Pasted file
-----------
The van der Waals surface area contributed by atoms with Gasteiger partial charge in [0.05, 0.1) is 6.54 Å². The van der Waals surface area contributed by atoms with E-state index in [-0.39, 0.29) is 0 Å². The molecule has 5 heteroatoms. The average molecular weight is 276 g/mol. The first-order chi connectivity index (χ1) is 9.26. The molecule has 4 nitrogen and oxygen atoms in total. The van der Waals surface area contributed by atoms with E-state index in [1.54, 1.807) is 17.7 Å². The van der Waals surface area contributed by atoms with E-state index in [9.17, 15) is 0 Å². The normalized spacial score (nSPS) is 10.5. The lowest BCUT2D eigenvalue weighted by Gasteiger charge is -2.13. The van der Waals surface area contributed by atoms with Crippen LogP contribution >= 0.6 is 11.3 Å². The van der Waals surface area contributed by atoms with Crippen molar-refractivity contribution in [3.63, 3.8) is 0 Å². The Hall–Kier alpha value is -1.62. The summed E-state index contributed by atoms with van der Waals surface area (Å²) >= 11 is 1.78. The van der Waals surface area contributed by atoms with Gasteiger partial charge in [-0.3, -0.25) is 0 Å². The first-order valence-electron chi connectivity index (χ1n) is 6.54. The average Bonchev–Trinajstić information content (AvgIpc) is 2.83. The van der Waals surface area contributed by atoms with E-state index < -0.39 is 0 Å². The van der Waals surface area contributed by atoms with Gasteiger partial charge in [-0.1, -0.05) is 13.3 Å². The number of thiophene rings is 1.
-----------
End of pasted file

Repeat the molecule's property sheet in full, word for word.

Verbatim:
The van der Waals surface area contributed by atoms with Gasteiger partial charge in [0.05, 0.1) is 6.54 Å². The van der Waals surface area contributed by atoms with E-state index in [-0.39, 0.29) is 0 Å². The molecule has 5 heteroatoms. The average molecular weight is 276 g/mol. The first-order chi connectivity index (χ1) is 9.26. The molecule has 4 nitrogen and oxygen atoms in total. The van der Waals surface area contributed by atoms with E-state index in [1.54, 1.807) is 17.7 Å². The van der Waals surface area contributed by atoms with E-state index in [9.17, 15) is 0 Å². The normalized spacial score (nSPS) is 10.5. The lowest BCUT2D eigenvalue weighted by Gasteiger charge is -2.13. The van der Waals surface area contributed by atoms with Crippen LogP contribution >= 0.6 is 11.3 Å². The van der Waals surface area contributed by atoms with Crippen molar-refractivity contribution in [3.63, 3.8) is 0 Å². The Hall–Kier alpha value is -1.62. The summed E-state index contributed by atoms with van der Waals surface area (Å²) >= 11 is 1.78. The van der Waals surface area contributed by atoms with Gasteiger partial charge in [-0.3, -0.25) is 0 Å². The first-order valence-electron chi connectivity index (χ1n) is 6.54. The average Bonchev–Trinajstić information content (AvgIpc) is 2.83. The van der Waals surface area contributed by atoms with E-state index < -0.39 is 0 Å². The van der Waals surface area contributed by atoms with Gasteiger partial charge in [-0.1, -0.05) is 13.3 Å². The number of thiophene rings is 1.